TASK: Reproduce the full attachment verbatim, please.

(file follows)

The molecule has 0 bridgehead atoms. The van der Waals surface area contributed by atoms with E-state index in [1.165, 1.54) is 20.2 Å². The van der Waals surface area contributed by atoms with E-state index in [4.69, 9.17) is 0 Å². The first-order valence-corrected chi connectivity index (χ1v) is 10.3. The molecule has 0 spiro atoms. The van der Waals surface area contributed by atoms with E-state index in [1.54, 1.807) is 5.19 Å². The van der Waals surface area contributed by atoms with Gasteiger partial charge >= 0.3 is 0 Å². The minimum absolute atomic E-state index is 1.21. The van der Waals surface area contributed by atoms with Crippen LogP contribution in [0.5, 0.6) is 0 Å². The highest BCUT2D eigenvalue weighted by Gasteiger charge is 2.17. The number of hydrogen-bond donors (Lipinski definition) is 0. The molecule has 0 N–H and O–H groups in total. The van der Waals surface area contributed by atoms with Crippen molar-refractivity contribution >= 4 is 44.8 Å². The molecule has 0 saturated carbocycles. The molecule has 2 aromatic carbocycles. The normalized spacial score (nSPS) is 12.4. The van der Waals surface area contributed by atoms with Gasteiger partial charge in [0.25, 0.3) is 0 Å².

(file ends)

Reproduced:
The molecule has 0 bridgehead atoms. The van der Waals surface area contributed by atoms with E-state index in [1.165, 1.54) is 20.2 Å². The van der Waals surface area contributed by atoms with E-state index in [4.69, 9.17) is 0 Å². The first-order valence-corrected chi connectivity index (χ1v) is 10.3. The molecule has 0 spiro atoms. The van der Waals surface area contributed by atoms with E-state index in [1.54, 1.807) is 5.19 Å². The van der Waals surface area contributed by atoms with Gasteiger partial charge >= 0.3 is 0 Å². The minimum absolute atomic E-state index is 1.21. The van der Waals surface area contributed by atoms with Crippen LogP contribution in [0.5, 0.6) is 0 Å². The highest BCUT2D eigenvalue weighted by Gasteiger charge is 2.17. The number of hydrogen-bond donors (Lipinski definition) is 0. The molecule has 0 N–H and O–H groups in total. The van der Waals surface area contributed by atoms with Crippen molar-refractivity contribution >= 4 is 44.8 Å². The molecule has 0 saturated carbocycles. The molecule has 2 aromatic carbocycles. The normalized spacial score (nSPS) is 12.4. The van der Waals surface area contributed by atoms with Gasteiger partial charge in [0.25, 0.3) is 0 Å².